perfectly self-deprecating and oozing goofy, oddball charm), an ex-special
ops military officer who claims to be a key member and one of the many
founders of the “New Earth Army,” or more simply a secret group of
psychic spies that have trained their minds and bodies to use their brains
as weapons and mental powers as the ultimate WMDs.
At one point Cassady describes himself as his brethren as “Jedi
Warriors,” which gets one of the film’s slyer laughs, seeing as
it’s a more-than-obvious reference to one of McGregor’s most famous
recent movie roles.
Cassady describes the ideology and teachings of his order of paranormal, super soldier grunts, which largely involves all of the ways they can be used as the ultimate stealth weapons (in theory, they can spy on enemies from afar, kill people by willing it, and so forth), but when the highly skeptical Wilton begins to ask Cassady how this is all possible, he retorts that usually “alcohol and narcotic" consumption helps...as well as listening to the music of Boston. In the film’s numerous (but sometimes clumsily handled) flashbacks we see the inception of this Jedi squadron of mind-over-matter soldiers, which began modestly with the experiences of a soldier in Vietnam named Bill Django (a terrifically kooky Jeff Bridges, harnessing the cheekier aspects of “The Dude” persona he perfected in THE BIG LEBOWSKI).
is one of the strangest military men I've ever seen in a film.
During his tour in 'Nam he began to notice that certain soldiers were not
being used to their full potential while in the conflict (in short: they
were not killing people as readily as they should have).
His alternative was to convince the military to invest in his
pacifist-centric plan to train specific soldiers in the secret art of Jedi
Warriordom, seeing as the rough and tough training these soldiers were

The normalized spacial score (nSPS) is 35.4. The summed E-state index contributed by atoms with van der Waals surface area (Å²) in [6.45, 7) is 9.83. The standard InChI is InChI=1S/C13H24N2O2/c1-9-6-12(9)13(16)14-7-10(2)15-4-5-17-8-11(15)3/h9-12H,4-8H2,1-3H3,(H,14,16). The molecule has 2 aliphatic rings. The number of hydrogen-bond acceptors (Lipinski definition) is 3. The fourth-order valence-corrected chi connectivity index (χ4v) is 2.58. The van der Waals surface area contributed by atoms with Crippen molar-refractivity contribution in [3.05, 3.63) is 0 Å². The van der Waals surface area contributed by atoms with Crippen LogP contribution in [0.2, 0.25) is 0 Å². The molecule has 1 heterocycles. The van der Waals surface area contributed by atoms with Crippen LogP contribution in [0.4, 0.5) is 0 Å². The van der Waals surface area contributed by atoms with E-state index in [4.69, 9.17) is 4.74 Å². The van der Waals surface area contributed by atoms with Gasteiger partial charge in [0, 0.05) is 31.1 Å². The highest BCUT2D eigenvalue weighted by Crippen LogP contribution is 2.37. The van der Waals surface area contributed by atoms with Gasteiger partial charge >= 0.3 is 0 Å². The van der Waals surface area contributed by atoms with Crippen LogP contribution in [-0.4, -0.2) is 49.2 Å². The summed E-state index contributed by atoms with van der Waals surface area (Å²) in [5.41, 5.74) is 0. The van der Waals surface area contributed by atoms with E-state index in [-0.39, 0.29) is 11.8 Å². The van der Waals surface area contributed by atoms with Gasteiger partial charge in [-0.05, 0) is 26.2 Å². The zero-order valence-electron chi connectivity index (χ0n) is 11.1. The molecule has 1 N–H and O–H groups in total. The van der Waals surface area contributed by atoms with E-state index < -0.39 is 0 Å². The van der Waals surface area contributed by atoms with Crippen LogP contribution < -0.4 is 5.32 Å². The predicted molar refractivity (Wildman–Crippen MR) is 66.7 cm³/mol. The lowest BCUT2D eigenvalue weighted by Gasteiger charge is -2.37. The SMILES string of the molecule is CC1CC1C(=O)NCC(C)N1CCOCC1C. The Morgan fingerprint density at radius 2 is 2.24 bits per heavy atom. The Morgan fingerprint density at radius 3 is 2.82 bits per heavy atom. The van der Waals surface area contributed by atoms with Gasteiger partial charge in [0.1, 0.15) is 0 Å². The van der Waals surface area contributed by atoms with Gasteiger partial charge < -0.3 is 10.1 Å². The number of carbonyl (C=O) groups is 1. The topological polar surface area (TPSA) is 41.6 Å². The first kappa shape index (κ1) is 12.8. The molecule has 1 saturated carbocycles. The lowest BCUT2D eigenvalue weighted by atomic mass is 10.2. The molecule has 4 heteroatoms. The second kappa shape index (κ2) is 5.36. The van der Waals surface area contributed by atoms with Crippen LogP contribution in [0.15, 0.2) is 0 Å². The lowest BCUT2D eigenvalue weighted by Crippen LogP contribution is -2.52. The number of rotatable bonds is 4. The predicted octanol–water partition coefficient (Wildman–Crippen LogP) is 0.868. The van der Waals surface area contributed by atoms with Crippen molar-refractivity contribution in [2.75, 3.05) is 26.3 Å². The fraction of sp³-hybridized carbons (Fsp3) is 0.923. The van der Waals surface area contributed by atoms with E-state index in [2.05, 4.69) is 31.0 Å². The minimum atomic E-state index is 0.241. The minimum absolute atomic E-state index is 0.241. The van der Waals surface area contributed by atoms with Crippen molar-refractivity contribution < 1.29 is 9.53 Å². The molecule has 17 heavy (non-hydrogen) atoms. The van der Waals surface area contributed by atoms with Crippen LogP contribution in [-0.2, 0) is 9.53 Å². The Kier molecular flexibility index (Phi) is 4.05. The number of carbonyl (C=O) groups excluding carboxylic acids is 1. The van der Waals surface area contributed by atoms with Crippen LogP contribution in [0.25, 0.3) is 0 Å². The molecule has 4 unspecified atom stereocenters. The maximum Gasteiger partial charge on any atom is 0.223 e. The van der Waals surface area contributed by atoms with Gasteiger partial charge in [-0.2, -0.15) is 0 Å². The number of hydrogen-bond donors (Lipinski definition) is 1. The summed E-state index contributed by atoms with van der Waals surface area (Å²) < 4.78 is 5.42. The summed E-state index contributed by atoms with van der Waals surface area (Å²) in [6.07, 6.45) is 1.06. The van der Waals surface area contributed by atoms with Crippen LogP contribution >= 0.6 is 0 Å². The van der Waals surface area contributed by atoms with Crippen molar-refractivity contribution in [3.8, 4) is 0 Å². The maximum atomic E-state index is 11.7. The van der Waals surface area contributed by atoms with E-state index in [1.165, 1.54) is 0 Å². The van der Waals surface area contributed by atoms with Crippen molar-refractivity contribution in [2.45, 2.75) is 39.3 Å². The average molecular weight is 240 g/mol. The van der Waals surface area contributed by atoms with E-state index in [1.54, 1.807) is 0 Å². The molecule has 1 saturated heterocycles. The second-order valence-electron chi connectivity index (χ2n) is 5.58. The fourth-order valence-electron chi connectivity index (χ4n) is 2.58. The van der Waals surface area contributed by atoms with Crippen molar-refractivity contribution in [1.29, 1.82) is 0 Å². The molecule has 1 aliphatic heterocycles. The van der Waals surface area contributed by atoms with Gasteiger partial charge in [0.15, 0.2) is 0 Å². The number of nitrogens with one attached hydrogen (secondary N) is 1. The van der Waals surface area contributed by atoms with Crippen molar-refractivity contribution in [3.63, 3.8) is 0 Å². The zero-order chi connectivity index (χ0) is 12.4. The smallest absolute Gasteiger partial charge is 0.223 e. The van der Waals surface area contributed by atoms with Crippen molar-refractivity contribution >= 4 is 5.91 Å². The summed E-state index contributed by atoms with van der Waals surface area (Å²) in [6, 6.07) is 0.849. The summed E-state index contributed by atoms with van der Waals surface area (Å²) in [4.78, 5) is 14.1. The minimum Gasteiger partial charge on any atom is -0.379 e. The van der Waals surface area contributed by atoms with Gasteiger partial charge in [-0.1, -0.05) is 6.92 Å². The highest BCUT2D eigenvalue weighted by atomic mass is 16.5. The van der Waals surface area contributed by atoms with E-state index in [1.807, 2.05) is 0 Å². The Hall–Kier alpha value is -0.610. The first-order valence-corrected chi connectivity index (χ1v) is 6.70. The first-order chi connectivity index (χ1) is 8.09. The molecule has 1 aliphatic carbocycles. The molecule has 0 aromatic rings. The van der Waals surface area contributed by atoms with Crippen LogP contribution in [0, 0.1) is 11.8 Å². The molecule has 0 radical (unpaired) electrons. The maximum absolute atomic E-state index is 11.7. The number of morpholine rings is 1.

getting was not working. This
is shown in one of the film’s most hilarious sequences, where Django
uses his hippie, peace-loving charm to whip these men into shape: His
exercises involve dancing, fire walking, driving vehicles around an
obstacle course while blind-folded, and, big surprise, experimenting with
all sorts of mind alternating hallucinogenics (at one point - when dealing
with a concerned party - he utters the film’s best throwaway line,
“Don’t worry about me. Over the years I have developed a
complete tolerance to all known narcotics”).
Two of Django’s best pupils were Cassady and Larry Hooper (a
dryly funny Kevin Spacey, playing his a-hole character with considerable
relish and spiteful delight), but only Cassady adopted Django's truer and lighter
teachings, whereas the nefarious Hooper wished to only adopt the darker
side (another funny STAR WARS
reference). Hooper is,
indeed, an unfathomable prick, especially during one moment where he
shakes hands with a bride and groom on their wedding day and, using all of
his physic abilities, tells them, “Sorry it does not work out for you
in the present Cassidy decides to allow Wilton to be his wingman on one
last covert mission, which involves the pair becoming stranded in
the middle of the desert and then being kidnapped by a criminal gang.
Not to worry, because Cassady tries to use all of the
mental powers in his New Earth Army playbook to get they out safely.
Through a series of outrageous events, both Cassady and Wilton do
make it out alive so that Cassady can complete his last mission to
discover the whereabouts of his mentor Django, as well as deciphering what
has happened to his fellow Jedi warriors.
This brings him back face-to-face with his old nemesis Hooper, who
has hatched out a fiendish plan of his own. While matching mental